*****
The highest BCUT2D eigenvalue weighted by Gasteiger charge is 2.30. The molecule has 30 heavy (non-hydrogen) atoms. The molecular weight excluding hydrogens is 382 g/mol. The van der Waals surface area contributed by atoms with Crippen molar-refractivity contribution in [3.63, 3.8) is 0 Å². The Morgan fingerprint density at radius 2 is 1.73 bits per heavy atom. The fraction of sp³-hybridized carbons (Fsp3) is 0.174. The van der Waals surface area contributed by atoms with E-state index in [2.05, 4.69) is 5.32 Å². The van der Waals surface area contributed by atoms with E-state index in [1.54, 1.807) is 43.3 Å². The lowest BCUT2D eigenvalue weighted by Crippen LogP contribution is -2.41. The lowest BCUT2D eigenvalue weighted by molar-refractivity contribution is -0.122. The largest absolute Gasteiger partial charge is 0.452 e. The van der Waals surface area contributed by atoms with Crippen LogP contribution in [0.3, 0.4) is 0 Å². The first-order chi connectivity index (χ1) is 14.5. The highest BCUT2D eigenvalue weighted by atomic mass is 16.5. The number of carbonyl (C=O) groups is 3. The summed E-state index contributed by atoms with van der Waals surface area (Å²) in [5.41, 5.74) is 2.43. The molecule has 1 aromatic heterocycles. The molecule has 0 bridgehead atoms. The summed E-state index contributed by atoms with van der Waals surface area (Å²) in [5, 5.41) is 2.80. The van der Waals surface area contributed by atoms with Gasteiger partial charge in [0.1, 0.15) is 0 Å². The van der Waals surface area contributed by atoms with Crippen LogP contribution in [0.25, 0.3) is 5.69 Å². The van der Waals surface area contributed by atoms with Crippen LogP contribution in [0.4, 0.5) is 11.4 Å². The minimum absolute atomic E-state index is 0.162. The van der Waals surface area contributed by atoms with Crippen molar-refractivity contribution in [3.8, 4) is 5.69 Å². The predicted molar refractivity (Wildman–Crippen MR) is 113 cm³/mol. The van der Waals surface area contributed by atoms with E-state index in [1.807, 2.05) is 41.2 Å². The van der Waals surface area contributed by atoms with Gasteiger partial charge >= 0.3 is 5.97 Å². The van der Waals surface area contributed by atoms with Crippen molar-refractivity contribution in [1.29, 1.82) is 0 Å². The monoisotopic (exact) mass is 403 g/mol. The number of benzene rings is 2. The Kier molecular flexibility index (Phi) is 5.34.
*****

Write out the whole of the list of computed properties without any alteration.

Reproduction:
The highest BCUT2D eigenvalue weighted by Gasteiger charge is 2.30. The molecule has 30 heavy (non-hydrogen) atoms. The molecular weight excluding hydrogens is 382 g/mol. The van der Waals surface area contributed by atoms with Crippen molar-refractivity contribution in [3.63, 3.8) is 0 Å². The Morgan fingerprint density at radius 2 is 1.73 bits per heavy atom. The fraction of sp³-hybridized carbons (Fsp3) is 0.174. The van der Waals surface area contributed by atoms with E-state index in [2.05, 4.69) is 5.32 Å². The van der Waals surface area contributed by atoms with E-state index in [1.54, 1.807) is 43.3 Å². The lowest BCUT2D eigenvalue weighted by Crippen LogP contribution is -2.41. The lowest BCUT2D eigenvalue weighted by molar-refractivity contribution is -0.122. The largest absolute Gasteiger partial charge is 0.452 e. The van der Waals surface area contributed by atoms with Crippen LogP contribution in [0.3, 0.4) is 0 Å². The first-order chi connectivity index (χ1) is 14.5. The highest BCUT2D eigenvalue weighted by atomic mass is 16.5. The number of carbonyl (C=O) groups is 3. The summed E-state index contributed by atoms with van der Waals surface area (Å²) in [5.41, 5.74) is 2.43. The molecule has 1 aromatic heterocycles. The molecule has 0 bridgehead atoms. The summed E-state index contributed by atoms with van der Waals surface area (Å²) in [5, 5.41) is 2.80. The van der Waals surface area contributed by atoms with Gasteiger partial charge in [0.1, 0.15) is 0 Å². The van der Waals surface area contributed by atoms with Crippen LogP contribution in [0.25, 0.3) is 5.69 Å². The van der Waals surface area contributed by atoms with Crippen LogP contribution in [0.4, 0.5) is 11.4 Å². The minimum absolute atomic E-state index is 0.162. The van der Waals surface area contributed by atoms with Crippen molar-refractivity contribution in [3.8, 4) is 5.69 Å². The predicted molar refractivity (Wildman–Crippen MR) is 113 cm³/mol. The van der Waals surface area contributed by atoms with E-state index in [1.807, 2.05) is 41.2 Å². The van der Waals surface area contributed by atoms with Gasteiger partial charge >= 0.3 is 5.97 Å². The van der Waals surface area contributed by atoms with Crippen molar-refractivity contribution in [1.29, 1.82) is 0 Å². The monoisotopic (exact) mass is 403 g/mol. The number of benzene rings is 2. The Kier molecular flexibility index (Phi) is 5.34.